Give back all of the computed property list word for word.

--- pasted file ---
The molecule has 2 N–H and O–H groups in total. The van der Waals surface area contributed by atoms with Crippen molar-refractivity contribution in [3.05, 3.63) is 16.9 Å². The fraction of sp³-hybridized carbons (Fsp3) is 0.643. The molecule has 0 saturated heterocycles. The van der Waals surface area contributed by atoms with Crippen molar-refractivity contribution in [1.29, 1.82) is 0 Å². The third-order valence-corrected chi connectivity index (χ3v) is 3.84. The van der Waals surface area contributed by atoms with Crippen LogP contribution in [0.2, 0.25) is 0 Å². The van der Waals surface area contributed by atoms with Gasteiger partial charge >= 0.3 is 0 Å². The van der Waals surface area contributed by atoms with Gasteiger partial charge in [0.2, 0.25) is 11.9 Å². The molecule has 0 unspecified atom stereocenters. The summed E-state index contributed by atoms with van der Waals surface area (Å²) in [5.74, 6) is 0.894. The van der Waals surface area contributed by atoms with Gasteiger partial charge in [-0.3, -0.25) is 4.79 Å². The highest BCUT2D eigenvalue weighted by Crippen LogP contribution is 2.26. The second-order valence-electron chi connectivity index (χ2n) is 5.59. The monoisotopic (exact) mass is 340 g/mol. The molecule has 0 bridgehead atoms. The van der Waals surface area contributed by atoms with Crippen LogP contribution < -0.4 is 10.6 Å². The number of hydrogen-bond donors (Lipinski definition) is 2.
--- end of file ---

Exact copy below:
The molecule has 2 N–H and O–H groups in total. The van der Waals surface area contributed by atoms with Crippen molar-refractivity contribution in [3.05, 3.63) is 16.9 Å². The fraction of sp³-hybridized carbons (Fsp3) is 0.643. The molecule has 0 saturated heterocycles. The van der Waals surface area contributed by atoms with Crippen molar-refractivity contribution in [1.29, 1.82) is 0 Å². The third-order valence-corrected chi connectivity index (χ3v) is 3.84. The van der Waals surface area contributed by atoms with Crippen LogP contribution in [0.2, 0.25) is 0 Å². The van der Waals surface area contributed by atoms with Gasteiger partial charge >= 0.3 is 0 Å². The van der Waals surface area contributed by atoms with Gasteiger partial charge in [0.2, 0.25) is 11.9 Å². The molecule has 0 unspecified atom stereocenters. The summed E-state index contributed by atoms with van der Waals surface area (Å²) in [5.74, 6) is 0.894. The van der Waals surface area contributed by atoms with Gasteiger partial charge in [-0.3, -0.25) is 4.79 Å². The highest BCUT2D eigenvalue weighted by Crippen LogP contribution is 2.26. The second-order valence-electron chi connectivity index (χ2n) is 5.59. The monoisotopic (exact) mass is 340 g/mol. The molecule has 0 bridgehead atoms. The van der Waals surface area contributed by atoms with Crippen LogP contribution < -0.4 is 10.6 Å². The number of hydrogen-bond donors (Lipinski definition) is 2.